How to Own the Spotlight at Work—Without Apology

Tanya Menon speaker sessionWomen have long been taught that coming across as overly assertive in the workplace can backfire. But not being assertive enough can have even greater negative career outcomes, said Tanya Menon, associate professor at the Ohio State University’s Fisher School of Business, and a speaker at Booth Women Connect Conference 2017. 

A woman climbing the corporate ladder may be perceived as a threat by those around her, but it’s OK to shatter egos through both words and actions, said Menon. Too often, women are reluctant to use assertive tactics in the workplace, shrinking back to maintain some semblance of peace rather than risk coming off as too aggressive, she explained. “Whenever we feel like we are threatening others, we try to compliment them to make them feel better and erase ourselves in the process,” said Menon.

Menon shared a few strategies for owning your competence without apology:

There’s no such thing as balance in the workplace

When it comes to navigating a tricky work situation, Menon told the audience, don’t get bogged down with worrying about other’s needs or crafting a solution that benefits everyone involved. Instead, move forward with your own priorities in mind. We hear “all of these strategies to get the balance right, but balance is actually impossible for us to execute,” she explained.

Tap into your sense of self

It can be easier to depend on others to prop you up in the face of your own career doubts, said Menon, who added that women are more likely than men to feel this way. “Women are more likely to have ‘reflective’ self-esteem, [in which] our sense of self doesn’t reside within us,” she explained. Understanding this tendency can make it easier to stand up for yourself at the office, she added.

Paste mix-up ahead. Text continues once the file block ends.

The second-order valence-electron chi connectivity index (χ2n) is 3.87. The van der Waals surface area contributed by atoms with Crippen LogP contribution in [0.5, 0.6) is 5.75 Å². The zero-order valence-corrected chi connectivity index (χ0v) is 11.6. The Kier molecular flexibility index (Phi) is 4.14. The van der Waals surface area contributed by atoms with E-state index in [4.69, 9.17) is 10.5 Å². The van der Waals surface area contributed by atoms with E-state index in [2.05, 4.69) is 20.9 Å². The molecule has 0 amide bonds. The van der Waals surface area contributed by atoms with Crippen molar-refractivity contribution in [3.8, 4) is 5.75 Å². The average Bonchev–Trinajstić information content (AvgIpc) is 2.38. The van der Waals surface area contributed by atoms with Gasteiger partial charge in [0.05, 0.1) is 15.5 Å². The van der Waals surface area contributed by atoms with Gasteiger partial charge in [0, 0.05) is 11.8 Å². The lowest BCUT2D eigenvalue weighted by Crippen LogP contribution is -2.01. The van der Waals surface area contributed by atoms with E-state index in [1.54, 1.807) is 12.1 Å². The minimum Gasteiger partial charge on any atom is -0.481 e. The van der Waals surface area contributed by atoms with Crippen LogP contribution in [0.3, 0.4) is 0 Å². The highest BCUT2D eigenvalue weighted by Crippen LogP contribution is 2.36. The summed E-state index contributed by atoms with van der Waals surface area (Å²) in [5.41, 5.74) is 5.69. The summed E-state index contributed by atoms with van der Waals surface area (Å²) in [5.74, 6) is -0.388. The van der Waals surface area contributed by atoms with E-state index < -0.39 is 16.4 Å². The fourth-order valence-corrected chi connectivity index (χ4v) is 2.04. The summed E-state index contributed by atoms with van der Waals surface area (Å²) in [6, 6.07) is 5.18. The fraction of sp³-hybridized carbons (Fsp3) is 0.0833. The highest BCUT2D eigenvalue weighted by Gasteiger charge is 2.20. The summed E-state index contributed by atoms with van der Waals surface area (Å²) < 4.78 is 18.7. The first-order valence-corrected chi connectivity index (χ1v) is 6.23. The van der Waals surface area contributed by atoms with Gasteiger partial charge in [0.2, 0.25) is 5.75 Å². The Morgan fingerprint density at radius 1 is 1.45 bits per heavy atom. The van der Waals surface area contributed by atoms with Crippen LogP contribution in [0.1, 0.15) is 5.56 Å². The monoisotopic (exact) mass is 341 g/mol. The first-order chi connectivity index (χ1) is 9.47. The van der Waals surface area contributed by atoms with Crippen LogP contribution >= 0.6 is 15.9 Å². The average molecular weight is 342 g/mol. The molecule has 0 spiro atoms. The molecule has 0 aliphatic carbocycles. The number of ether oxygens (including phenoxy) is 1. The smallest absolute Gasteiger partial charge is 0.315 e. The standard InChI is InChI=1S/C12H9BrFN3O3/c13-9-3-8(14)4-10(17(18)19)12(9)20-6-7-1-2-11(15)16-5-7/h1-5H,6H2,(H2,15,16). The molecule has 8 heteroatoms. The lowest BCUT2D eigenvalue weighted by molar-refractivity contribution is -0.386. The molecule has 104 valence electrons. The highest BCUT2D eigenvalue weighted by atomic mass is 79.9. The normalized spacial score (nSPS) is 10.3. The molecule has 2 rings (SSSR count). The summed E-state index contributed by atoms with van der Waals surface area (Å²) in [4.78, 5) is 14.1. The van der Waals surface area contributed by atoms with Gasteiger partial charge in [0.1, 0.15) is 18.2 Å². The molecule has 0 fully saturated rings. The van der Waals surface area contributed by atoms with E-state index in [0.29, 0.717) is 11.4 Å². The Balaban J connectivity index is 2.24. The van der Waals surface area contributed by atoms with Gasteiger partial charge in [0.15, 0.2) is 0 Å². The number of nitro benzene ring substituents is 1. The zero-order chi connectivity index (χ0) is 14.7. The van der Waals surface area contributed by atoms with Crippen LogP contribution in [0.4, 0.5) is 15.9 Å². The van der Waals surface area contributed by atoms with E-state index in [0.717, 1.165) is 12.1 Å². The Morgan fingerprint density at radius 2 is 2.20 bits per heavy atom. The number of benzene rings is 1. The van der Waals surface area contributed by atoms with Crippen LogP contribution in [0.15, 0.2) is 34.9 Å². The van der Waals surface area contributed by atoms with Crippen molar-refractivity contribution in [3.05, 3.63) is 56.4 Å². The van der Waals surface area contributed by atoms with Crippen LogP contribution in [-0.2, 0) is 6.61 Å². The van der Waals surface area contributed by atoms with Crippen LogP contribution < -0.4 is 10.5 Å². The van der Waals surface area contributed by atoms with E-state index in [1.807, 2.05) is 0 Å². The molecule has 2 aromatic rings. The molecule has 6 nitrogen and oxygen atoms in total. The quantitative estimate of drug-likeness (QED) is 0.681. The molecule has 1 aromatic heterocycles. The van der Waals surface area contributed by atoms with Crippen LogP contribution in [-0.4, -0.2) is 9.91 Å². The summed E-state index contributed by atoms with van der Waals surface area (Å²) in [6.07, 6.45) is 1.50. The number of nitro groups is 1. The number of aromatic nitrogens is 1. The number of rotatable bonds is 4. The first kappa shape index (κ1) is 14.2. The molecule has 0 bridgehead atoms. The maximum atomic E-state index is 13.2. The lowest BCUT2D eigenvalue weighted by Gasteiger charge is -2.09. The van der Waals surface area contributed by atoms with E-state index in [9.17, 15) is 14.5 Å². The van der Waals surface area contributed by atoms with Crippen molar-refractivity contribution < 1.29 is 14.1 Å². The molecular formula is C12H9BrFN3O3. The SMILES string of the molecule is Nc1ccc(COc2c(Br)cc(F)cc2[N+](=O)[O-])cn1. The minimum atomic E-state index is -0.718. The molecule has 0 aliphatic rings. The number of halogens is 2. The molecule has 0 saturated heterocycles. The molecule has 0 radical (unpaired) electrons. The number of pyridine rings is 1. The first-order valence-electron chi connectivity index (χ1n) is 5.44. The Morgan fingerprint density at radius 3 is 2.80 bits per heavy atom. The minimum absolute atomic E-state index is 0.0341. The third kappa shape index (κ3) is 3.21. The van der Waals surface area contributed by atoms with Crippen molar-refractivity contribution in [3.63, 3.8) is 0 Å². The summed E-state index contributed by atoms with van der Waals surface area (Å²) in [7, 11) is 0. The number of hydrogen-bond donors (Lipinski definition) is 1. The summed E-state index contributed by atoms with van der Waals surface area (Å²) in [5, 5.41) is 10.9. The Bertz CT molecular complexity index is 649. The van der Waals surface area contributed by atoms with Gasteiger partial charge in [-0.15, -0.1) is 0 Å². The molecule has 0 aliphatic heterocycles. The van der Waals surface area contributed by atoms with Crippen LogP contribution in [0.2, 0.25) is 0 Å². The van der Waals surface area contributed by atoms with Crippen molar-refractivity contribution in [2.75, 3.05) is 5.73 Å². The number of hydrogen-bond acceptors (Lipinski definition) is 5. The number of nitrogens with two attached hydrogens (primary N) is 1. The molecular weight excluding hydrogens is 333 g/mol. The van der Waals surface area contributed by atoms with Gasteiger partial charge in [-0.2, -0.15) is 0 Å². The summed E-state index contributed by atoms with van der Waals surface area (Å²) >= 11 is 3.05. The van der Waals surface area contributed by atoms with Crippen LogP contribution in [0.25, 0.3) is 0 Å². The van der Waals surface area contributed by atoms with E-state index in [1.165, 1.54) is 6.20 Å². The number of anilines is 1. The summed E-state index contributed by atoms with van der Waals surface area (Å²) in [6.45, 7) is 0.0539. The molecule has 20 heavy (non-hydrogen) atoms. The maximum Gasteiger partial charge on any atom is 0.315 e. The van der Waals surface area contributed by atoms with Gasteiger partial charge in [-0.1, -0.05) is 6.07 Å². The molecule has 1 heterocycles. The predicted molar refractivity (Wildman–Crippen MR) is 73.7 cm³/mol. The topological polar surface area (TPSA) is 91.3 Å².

Don’t sweat the small stuff

Though it’s important to be assertive, there’s no need to react to everything, Menon told the crowd. Part of the process means ignoring some of the small issues that may arise at work because they can detract from larger goals. “We have to get better at ignoring many of the small things we face in life,” she said.

Own your successes

Feeling comfortable with your own achievements is another way to stand up to what may seem like threats in the workplace, Menon explained. Oftentimes, women may be too reluctant to claim credit after successfully completing a project or earning a promotion. “We have to get comfortable with women succeeding without apologizing for it in this way,” she said. 

Menon spoke at Booth Women Connect Conference, organized by the University of Chicago Booth School of Business. The annual event brought together more than 1,000 professionals for an extraordinary day of bold ideas, spirited discussion, practical insights, and impactful networking. Join us for next year’s conference on October 12, 2018.

—By Alina Dizik

Read More Articles from Booth Women Connect Conference 2017»